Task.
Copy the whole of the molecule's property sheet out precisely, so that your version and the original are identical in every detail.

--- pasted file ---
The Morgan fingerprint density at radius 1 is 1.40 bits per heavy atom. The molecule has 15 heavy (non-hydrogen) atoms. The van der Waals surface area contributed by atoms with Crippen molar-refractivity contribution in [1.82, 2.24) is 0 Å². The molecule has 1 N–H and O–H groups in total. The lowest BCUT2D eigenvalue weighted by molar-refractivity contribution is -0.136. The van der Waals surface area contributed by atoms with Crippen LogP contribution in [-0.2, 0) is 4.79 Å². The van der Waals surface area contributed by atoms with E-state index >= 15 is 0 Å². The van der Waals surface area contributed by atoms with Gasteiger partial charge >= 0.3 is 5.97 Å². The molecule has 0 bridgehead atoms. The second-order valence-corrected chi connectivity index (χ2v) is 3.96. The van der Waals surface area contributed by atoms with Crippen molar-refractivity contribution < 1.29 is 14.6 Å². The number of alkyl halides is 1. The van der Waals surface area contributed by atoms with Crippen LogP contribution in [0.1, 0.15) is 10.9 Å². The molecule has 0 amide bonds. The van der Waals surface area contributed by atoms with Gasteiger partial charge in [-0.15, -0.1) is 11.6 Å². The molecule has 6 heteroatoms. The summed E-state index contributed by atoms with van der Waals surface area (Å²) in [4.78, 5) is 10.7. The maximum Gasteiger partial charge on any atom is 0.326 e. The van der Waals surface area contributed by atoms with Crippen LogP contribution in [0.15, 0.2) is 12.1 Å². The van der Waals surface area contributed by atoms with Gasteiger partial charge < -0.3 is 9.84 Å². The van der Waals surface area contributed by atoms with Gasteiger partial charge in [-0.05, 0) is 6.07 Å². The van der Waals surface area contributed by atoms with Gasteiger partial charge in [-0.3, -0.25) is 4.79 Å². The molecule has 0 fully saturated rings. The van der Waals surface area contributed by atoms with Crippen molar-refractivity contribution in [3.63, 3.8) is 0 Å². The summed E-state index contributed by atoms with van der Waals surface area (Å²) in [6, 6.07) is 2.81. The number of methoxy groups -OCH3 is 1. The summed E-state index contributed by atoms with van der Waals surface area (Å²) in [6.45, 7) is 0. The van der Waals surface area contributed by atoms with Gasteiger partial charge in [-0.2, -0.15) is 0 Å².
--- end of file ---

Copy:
The Morgan fingerprint density at radius 1 is 1.40 bits per heavy atom. The molecule has 15 heavy (non-hydrogen) atoms. The van der Waals surface area contributed by atoms with Crippen molar-refractivity contribution in [1.82, 2.24) is 0 Å². The molecule has 1 N–H and O–H groups in total. The lowest BCUT2D eigenvalue weighted by molar-refractivity contribution is -0.136. The van der Waals surface area contributed by atoms with Crippen LogP contribution in [-0.2, 0) is 4.79 Å². The van der Waals surface area contributed by atoms with E-state index >= 15 is 0 Å². The van der Waals surface area contributed by atoms with Gasteiger partial charge >= 0.3 is 5.97 Å². The molecule has 0 bridgehead atoms. The second-order valence-corrected chi connectivity index (χ2v) is 3.96. The van der Waals surface area contributed by atoms with Crippen molar-refractivity contribution < 1.29 is 14.6 Å². The number of alkyl halides is 1. The van der Waals surface area contributed by atoms with Crippen LogP contribution in [0.1, 0.15) is 10.9 Å². The molecule has 0 amide bonds. The van der Waals surface area contributed by atoms with Gasteiger partial charge in [-0.15, -0.1) is 11.6 Å². The molecule has 6 heteroatoms. The summed E-state index contributed by atoms with van der Waals surface area (Å²) in [4.78, 5) is 10.7. The maximum Gasteiger partial charge on any atom is 0.326 e. The van der Waals surface area contributed by atoms with Crippen LogP contribution in [0.15, 0.2) is 12.1 Å². The van der Waals surface area contributed by atoms with Gasteiger partial charge < -0.3 is 9.84 Å². The van der Waals surface area contributed by atoms with Gasteiger partial charge in [-0.05, 0) is 6.07 Å². The van der Waals surface area contributed by atoms with Gasteiger partial charge in [-0.3, -0.25) is 4.79 Å². The molecule has 0 fully saturated rings. The van der Waals surface area contributed by atoms with Crippen molar-refractivity contribution in [3.63, 3.8) is 0 Å². The summed E-state index contributed by atoms with van der Waals surface area (Å²) in [6, 6.07) is 2.81. The number of methoxy groups -OCH3 is 1. The summed E-state index contributed by atoms with van der Waals surface area (Å²) in [6.45, 7) is 0. The van der Waals surface area contributed by atoms with Gasteiger partial charge in [-0.2, -0.15) is 0 Å².